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Re: Korea

#73816

Postby odysseus2000 » August 11th, 2017, 7:06 pm

youfoolishboy
My reading of the situation is that if NK fires on Guam the US will fire back. They will not invade as China has already signalled they do not want regime change via their newspapers but have said nothing of an attack on NK being off limits, if done in retaliation I would assume not first strike, therefore they would appear to be happy for America to retaliate but not take over the country. China seems to be getting tired of KJU's stupid provocations and total refusal to listen to them and would probably be happy for a bit of bombing to make him realise where his friends are so some bombing by the USA would be win/win for China and the US.
I do not expect however for the NK to fire missiles as I see it all as bluster, before Trump nobody from the US has actually shouted back at them like this and I suspect they will back down as they cannot gain anything by firing missiles at Guam, and probably missing, then being heavily, conventionally, bombed by the US.



The question that keeps coming back to me is what will South Korea do?

If the US bombs North Korea either pre-emptive or in retaliation would the South then try and re-unite the peninsula, attacking a badly weakened North or would they let North Korea continue on its own way making its own decisions?

Dunno, its all a tinder box waiting to go off. E.g. North Korea decides to do another test, US doesn't believe its a test and/or the test goes wrong and suddenly North Korea is being battered. What does China do? What does South Korea do? What does Putin do?

I begin to wonder if the North feels that after yet more sanctions they will be so weakened as to be easily invaded. If they are thinking like that, do they decide that they have to go now.

Meanwhile there is the history of these kind of situations petering out and markets deciding nothing will happen and rallying strongly. No idea but I am staying light over the weekend as many things could happen and I can't see there is any advantage to taking on risk either long or short here.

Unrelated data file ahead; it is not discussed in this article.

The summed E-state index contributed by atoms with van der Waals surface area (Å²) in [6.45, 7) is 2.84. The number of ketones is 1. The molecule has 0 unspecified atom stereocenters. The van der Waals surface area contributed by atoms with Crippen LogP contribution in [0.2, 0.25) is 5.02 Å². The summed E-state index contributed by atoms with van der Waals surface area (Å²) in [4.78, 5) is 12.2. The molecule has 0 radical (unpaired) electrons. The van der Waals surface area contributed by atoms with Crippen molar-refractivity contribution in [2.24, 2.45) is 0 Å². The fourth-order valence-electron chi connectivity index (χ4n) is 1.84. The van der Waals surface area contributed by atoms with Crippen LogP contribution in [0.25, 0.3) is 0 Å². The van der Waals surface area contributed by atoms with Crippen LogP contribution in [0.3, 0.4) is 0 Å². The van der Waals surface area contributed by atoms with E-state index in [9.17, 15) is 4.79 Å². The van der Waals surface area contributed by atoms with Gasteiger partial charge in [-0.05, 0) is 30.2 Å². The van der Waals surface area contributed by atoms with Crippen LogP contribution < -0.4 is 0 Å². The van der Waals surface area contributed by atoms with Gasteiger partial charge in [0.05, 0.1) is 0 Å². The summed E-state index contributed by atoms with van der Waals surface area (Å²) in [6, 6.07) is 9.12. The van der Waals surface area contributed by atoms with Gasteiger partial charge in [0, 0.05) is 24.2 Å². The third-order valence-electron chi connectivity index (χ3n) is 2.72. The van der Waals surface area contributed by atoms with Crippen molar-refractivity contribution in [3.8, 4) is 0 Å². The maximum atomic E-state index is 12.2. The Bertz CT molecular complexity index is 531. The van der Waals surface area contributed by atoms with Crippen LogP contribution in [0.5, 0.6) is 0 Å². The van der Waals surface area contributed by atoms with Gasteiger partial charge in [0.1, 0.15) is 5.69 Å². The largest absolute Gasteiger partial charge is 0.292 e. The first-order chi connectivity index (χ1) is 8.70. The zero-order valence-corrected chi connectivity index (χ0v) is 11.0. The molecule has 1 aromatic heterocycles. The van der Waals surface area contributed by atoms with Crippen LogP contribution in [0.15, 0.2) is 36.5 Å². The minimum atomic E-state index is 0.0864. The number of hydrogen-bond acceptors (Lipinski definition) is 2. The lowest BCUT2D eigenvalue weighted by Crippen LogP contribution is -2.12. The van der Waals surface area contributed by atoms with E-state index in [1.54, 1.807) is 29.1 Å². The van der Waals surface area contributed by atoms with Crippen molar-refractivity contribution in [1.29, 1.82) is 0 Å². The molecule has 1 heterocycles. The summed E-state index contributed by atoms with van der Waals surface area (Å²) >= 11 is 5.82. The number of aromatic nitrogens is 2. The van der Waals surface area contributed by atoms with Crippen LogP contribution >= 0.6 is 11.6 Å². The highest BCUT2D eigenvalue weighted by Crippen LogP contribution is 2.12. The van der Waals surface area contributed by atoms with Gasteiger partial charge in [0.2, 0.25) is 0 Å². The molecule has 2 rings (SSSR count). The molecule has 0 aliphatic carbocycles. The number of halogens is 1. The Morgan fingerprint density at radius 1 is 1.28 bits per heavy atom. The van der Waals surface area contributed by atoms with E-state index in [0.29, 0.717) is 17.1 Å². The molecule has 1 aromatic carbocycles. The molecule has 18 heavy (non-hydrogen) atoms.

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Re: Korea

#73832

Postby youfoolishboy » August 11th, 2017, 8:13 pm

I am doing nothing regards my shares. I am not buying more though and keeping my 10% or so cash ready for an opportunity but then I always have a bit spare for that.
Regards the south they will do nothing. Their current leader is an appeaser he will not turn warlike and invade especially against a well dug in enemy who despite bombing will be too tough to dislodge. If it goes nuclear by mistake then it will be a very limited war China and Russia will not want to start world war over a state that even they keep at arms length.

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Re: Korea

#73837

Postby gryffron » August 11th, 2017, 8:29 pm

odysseus2000 wrote:would the South then try and re-unite the peninsula

No.

It is hard to know whether the forces of a dictator will fight for them or not. They could collapse like Iraq. Or they could fight like fury like Vietnam.

DRK has a vast military. Vast reserves of militarily trained population through past conscription. It could end up a bloodbath, which the South will never actually "win". Eventually dissolving into endless occupation and "terrorist" resistance.
OR
Even if the DRK forces welcome the South with open arms, they then have a rebuilding job on their hands that will make WW2 reconstruction look like an afternoon job. It took the West Germans 10 years to absorb the East. South Korea is nowhere near as rich as Germany, and DRK nowhere near as developed as was DDR.

I doubt either scenario looks very attractive to the people of the South.

Gryff